CORDIS - EU research results
Content archived on 2024-04-19

Genetic risks associated with exposure to ionizing radiation


Our project has critically addressed the relevance of the laboratory mammal experimental results by identifying the mechanisms leading to radiation induced mutations which, should they occur in a human population, would result in a deleterious phenotype, as well as a direct assay of the human genome. As the comparative characterizations of the mouse and human genomes continue we may anticipate an identification of homologous chromosomal regions and homologous genes which are prone to the effects of radiation and would result in transmitted germ cell mutations with phenotypic effects.
An adequate understanding of the genetic risk associated with radiation exposure as well as the mechanisms of mutation induction are essential for an informed action to protect mankind from the harmful effects of radiation. To this end our present proposal will address the strategy of risk estimation based on experimental data in animals and determine factors important in the mechanisms of mutation induction by radiation exposure to germ cells. Researchers specializing in germ cell genetics and radiation mutagenesis from five leading European laboratories (GSF-Neuherberg, Leiden University, MRC-Radiobiology Unit, Utrecht University and TNO-Medical Biological Laboratory) will participate in a coordinated research effort to improve risk extrapolation procedures as well as to determine the influences of DNA damage repair and cell killing on the levels of mutation induction by radiation. Further, molecular techniques will assess DNA damage to the genome as well as characterize the DNA changes associated with radiation induced mutations to elucidate the mechanisms of mutation induction by radiation in mammalian germ cells. The major aims of our research proposal are outlined below:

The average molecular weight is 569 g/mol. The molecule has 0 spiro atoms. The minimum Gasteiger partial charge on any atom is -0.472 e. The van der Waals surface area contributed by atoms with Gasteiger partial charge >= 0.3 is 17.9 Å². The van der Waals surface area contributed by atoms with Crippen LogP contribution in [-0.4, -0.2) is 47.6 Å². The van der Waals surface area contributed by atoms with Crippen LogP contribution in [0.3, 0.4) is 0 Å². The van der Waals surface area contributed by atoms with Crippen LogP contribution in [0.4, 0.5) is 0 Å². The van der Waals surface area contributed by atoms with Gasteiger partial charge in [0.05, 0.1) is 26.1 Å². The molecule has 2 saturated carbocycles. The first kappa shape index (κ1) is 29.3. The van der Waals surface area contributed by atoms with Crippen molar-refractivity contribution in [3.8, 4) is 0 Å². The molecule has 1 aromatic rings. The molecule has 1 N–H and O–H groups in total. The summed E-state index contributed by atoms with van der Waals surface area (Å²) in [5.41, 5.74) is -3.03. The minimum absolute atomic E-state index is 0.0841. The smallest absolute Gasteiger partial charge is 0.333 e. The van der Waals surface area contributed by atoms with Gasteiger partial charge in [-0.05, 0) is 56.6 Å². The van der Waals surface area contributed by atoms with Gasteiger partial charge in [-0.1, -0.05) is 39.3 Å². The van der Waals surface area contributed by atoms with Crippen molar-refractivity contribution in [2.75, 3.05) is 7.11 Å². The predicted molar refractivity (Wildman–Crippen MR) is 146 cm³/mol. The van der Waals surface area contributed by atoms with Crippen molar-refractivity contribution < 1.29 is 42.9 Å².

1) Experiments will determine the validity of assumptions required in estimating human radiation genetic risk based on animal data. 2) Methods to sensitize as well as synchronize the spermatogonial stem cells of mice will be applied to determine correlated effects on DNA damage, cell death, as well as mutation and translocation yields. 3) Molecular analyses of radiation-induced damage of the mouse genome as well as of radiation-induced mutations will be carried out to characterize the nature of induced DNA lesions ultimately resulting in mutation. 4) Studies to test the biological relevance of transgenic mouse systems in determining the mutagenic effects of radiation will be conducted. Experimental design of the various projects including choice of species and genetic endpoint examined as well as genetic and chemical manipulations of germ cell populations to alter radio-sensitivities have been coordinated. Results obtained will lead to a better understanding of the problem of cross species extrapolations as well as the interactive roles of DNA damage induction, cell death and DNA damage repair in radiation mutagenesis.


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Ingolstaedter Landstrasse 1

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Participants (4)